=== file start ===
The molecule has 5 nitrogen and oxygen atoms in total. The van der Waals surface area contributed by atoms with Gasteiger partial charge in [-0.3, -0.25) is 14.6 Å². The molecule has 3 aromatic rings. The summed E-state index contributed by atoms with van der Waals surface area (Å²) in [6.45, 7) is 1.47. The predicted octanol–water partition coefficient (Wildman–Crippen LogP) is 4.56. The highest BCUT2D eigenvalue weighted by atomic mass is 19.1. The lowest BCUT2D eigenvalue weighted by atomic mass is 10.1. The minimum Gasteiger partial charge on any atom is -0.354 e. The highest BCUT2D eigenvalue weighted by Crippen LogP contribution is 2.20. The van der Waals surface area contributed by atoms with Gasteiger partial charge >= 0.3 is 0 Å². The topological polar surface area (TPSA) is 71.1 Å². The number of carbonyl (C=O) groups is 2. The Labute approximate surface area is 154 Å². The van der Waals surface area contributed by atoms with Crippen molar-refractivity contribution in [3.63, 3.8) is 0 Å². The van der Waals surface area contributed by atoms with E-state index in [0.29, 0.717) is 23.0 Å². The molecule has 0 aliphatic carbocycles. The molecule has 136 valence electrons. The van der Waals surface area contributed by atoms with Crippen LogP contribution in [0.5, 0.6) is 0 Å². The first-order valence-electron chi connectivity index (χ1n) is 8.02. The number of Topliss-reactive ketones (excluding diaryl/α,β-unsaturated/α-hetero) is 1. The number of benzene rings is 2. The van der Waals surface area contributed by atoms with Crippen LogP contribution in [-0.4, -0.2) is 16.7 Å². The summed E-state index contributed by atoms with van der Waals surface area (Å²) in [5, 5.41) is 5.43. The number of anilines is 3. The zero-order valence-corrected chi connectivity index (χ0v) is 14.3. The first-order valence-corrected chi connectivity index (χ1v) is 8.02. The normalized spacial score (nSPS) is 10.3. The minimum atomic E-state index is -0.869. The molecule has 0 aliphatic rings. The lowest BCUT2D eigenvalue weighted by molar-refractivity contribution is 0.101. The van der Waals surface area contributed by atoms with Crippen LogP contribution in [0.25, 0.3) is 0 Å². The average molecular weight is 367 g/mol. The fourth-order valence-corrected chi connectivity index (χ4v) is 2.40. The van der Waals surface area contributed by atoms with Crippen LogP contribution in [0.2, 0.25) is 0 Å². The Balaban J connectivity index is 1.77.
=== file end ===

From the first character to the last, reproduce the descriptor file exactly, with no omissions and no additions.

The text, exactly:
The molecule has 5 nitrogen and oxygen atoms in total. The van der Waals surface area contributed by atoms with Gasteiger partial charge in [-0.3, -0.25) is 14.6 Å². The molecule has 3 aromatic rings. The summed E-state index contributed by atoms with van der Waals surface area (Å²) in [6.45, 7) is 1.47. The predicted octanol–water partition coefficient (Wildman–Crippen LogP) is 4.56. The highest BCUT2D eigenvalue weighted by atomic mass is 19.1. The lowest BCUT2D eigenvalue weighted by atomic mass is 10.1. The minimum Gasteiger partial charge on any atom is -0.354 e. The highest BCUT2D eigenvalue weighted by Crippen LogP contribution is 2.20. The van der Waals surface area contributed by atoms with Gasteiger partial charge >= 0.3 is 0 Å². The topological polar surface area (TPSA) is 71.1 Å². The number of carbonyl (C=O) groups is 2. The Labute approximate surface area is 154 Å². The van der Waals surface area contributed by atoms with Crippen molar-refractivity contribution in [3.63, 3.8) is 0 Å². The van der Waals surface area contributed by atoms with E-state index in [0.29, 0.717) is 23.0 Å². The molecule has 0 aliphatic carbocycles. The molecule has 136 valence electrons. The van der Waals surface area contributed by atoms with Crippen LogP contribution in [0.5, 0.6) is 0 Å². The first-order valence-electron chi connectivity index (χ1n) is 8.02. The number of Topliss-reactive ketones (excluding diaryl/α,β-unsaturated/α-hetero) is 1. The number of benzene rings is 2. The van der Waals surface area contributed by atoms with Crippen LogP contribution in [-0.4, -0.2) is 16.7 Å². The summed E-state index contributed by atoms with van der Waals surface area (Å²) in [5, 5.41) is 5.43. The number of anilines is 3. The zero-order valence-corrected chi connectivity index (χ0v) is 14.3. The first-order valence-corrected chi connectivity index (χ1v) is 8.02. The normalized spacial score (nSPS) is 10.3. The minimum atomic E-state index is -0.869. The molecule has 0 aliphatic rings. The lowest BCUT2D eigenvalue weighted by molar-refractivity contribution is 0.101. The van der Waals surface area contributed by atoms with Crippen LogP contribution in [0.25, 0.3) is 0 Å². The average molecular weight is 367 g/mol. The fourth-order valence-corrected chi connectivity index (χ4v) is 2.40. The van der Waals surface area contributed by atoms with Crippen LogP contribution in [0.2, 0.25) is 0 Å². The Balaban J connectivity index is 1.77.